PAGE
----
Why do people believe in fake news?

May 31, 2022 11:40
Photo: Reuters

The angry, ferocious message comes again – this time, with the crispy malice of a pesty cold that wouldn’t go away. It’s the thirtieth message you receive from your Whatsapp contact – someone who has many a thought about the world, and far fewer thoughts about your privacy and not spamming your inbox (to be fair, I’m guilty of said spam at times, too, with my own writings and all). After all these years? Fine, let’s oblige for once.

You click into the link. A caption runs across it, “WHAT THE MAINSTREAM MEDIA AREN’T TELLING YOU ABOUT THE WAR.” A few gunshots, a bunch of explosions later, a text-filled screen emerges: “THIS IS EVIDENCE THAT RUSSIA IS WINNING, THEY WOULDN’T REPORT THIS ON MSM.” (For your information, “MSM” stands for Mainstream Media). Damn, Alex Jones has come to Hong Kong, and alongside him is Tucker Carlson. What a motley crew of lovely soothsayers.

Exasperated, you sigh. You sip on a cup of pumpkin spice latte. You gaze forlornly into the lush greenery out there – the grass is greener on the other side, they say. What if this, too, was something the mainstream media ™ had been lying to you all along about… What if the water you drank contained lead and mercury… What if the government were planting chips into you via satellite technology… What if all these conspiracy nutjobs were, in fact, nutjobs.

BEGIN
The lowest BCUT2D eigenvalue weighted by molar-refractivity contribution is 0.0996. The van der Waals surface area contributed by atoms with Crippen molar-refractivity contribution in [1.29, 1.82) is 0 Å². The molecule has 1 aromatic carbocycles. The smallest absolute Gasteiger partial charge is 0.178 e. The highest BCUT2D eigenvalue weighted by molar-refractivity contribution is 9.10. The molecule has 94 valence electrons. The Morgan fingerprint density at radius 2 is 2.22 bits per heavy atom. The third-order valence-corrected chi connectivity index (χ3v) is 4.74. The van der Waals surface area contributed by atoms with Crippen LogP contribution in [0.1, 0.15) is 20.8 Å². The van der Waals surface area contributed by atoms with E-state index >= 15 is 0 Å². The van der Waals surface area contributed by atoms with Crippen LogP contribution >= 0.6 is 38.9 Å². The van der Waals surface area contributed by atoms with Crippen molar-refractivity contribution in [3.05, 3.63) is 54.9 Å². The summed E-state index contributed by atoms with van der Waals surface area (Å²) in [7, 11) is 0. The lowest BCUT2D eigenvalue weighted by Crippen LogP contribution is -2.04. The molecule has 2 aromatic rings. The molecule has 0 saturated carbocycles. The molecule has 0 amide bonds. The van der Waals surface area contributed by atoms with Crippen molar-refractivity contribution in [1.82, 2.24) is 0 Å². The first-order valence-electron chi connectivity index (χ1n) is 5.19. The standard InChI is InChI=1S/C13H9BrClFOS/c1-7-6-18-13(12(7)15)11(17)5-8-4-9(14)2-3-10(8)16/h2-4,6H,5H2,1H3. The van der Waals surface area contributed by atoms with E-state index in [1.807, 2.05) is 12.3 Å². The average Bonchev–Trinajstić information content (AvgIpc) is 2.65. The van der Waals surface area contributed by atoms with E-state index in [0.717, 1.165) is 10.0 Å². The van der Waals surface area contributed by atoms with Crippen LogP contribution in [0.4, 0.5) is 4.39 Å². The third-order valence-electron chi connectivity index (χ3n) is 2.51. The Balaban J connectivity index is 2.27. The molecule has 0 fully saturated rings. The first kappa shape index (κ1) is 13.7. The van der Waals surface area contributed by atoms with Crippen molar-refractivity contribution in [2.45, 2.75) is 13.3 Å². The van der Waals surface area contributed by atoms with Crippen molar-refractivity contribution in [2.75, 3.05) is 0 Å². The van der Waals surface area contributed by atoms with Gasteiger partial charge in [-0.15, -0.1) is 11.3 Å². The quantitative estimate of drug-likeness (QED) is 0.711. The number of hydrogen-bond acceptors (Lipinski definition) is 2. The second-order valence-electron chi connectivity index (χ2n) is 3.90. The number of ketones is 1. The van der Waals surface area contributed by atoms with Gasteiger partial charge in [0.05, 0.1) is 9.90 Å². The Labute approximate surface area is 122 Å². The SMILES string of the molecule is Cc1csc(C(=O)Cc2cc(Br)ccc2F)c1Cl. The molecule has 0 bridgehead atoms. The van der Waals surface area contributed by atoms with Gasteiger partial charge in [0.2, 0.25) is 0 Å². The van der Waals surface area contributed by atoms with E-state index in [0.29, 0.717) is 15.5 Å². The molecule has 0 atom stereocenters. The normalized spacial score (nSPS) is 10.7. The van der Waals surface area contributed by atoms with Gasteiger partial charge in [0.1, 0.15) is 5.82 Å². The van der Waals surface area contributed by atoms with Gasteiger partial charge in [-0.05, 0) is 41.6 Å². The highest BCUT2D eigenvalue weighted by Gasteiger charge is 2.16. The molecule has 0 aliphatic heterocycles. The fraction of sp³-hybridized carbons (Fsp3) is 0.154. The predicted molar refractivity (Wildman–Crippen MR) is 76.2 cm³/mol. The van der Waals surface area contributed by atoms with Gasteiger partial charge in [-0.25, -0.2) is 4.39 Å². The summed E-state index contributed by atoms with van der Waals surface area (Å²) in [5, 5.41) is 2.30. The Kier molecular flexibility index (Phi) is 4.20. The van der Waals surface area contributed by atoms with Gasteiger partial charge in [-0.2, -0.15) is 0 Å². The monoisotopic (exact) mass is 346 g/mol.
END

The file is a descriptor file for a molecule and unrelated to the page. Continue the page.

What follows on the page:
“Why do folks believe in fake news?” is the 2020s version of “Why do folks fall for conspiracy theories?” And of course, the usual caveats apply – not all conspiracies are fake, and not all fake news is utterly and wholly erroneous. Indeed, as philosopher Arendt observes, “Facts and events are infinitely more fragile things than axioms, discoveries, theories, which are produced by the human mind.” The whole point about reality and truth is that neither is particularly believable – hence the creation of a spectacular class of glaringly ‘intuitive’ yet fundamentally false mistruths and lies. Both conspiracies and fake news are believable – often more so than objective, historical facts (I take here that it is at least the case that there exist objective facts – whether or not such facts are innately knowable is, of course, a separate and epistemic matter).

And there’s where the similarities between conspiracies and fake news end. Conspiracies are traded and exchanged on the basis of their being secretive – at least, those who “conspire” and who propagate “conspiratorical truths” do not want everyone to find out; elsewise, the enigma and magic of conspiracism are dissipated, as conspiracies become publicly accepted and declaimed truths. In contrast, fake news is designed to be mass-propagated – from clips of Hillary Clinton and Hunter Biden saying words they never said, to allegations that this country or that country ostensibly produced the virus, to, ironically, the nonsensical blabber churned out by Donald Trump, the orange idiot who came up with the phrase to begin with.